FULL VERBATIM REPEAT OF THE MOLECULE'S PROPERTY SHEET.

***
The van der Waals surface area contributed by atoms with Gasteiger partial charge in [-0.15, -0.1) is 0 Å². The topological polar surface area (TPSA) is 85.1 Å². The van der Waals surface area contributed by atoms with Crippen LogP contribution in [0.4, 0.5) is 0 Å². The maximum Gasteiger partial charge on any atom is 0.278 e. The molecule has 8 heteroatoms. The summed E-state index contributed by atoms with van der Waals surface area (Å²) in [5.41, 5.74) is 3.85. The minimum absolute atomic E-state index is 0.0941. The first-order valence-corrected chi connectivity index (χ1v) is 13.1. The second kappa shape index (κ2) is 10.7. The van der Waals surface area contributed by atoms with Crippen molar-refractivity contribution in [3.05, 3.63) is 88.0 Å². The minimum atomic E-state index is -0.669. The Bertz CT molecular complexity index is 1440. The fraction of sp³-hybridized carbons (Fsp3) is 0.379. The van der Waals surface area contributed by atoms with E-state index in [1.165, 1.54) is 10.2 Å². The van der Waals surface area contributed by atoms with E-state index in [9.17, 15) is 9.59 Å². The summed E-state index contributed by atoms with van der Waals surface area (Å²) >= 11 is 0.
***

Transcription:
The van der Waals surface area contributed by atoms with Gasteiger partial charge in [-0.15, -0.1) is 0 Å². The topological polar surface area (TPSA) is 85.1 Å². The van der Waals surface area contributed by atoms with Crippen LogP contribution in [0.4, 0.5) is 0 Å². The maximum Gasteiger partial charge on any atom is 0.278 e. The molecule has 8 heteroatoms. The summed E-state index contributed by atoms with van der Waals surface area (Å²) in [5.41, 5.74) is 3.85. The minimum absolute atomic E-state index is 0.0941. The first-order valence-corrected chi connectivity index (χ1v) is 13.1. The second kappa shape index (κ2) is 10.7. The van der Waals surface area contributed by atoms with Crippen molar-refractivity contribution in [3.05, 3.63) is 88.0 Å². The minimum atomic E-state index is -0.669. The Bertz CT molecular complexity index is 1440. The fraction of sp³-hybridized carbons (Fsp3) is 0.379. The van der Waals surface area contributed by atoms with E-state index in [1.165, 1.54) is 10.2 Å². The van der Waals surface area contributed by atoms with E-state index in [9.17, 15) is 9.59 Å². The summed E-state index contributed by atoms with van der Waals surface area (Å²) >= 11 is 0.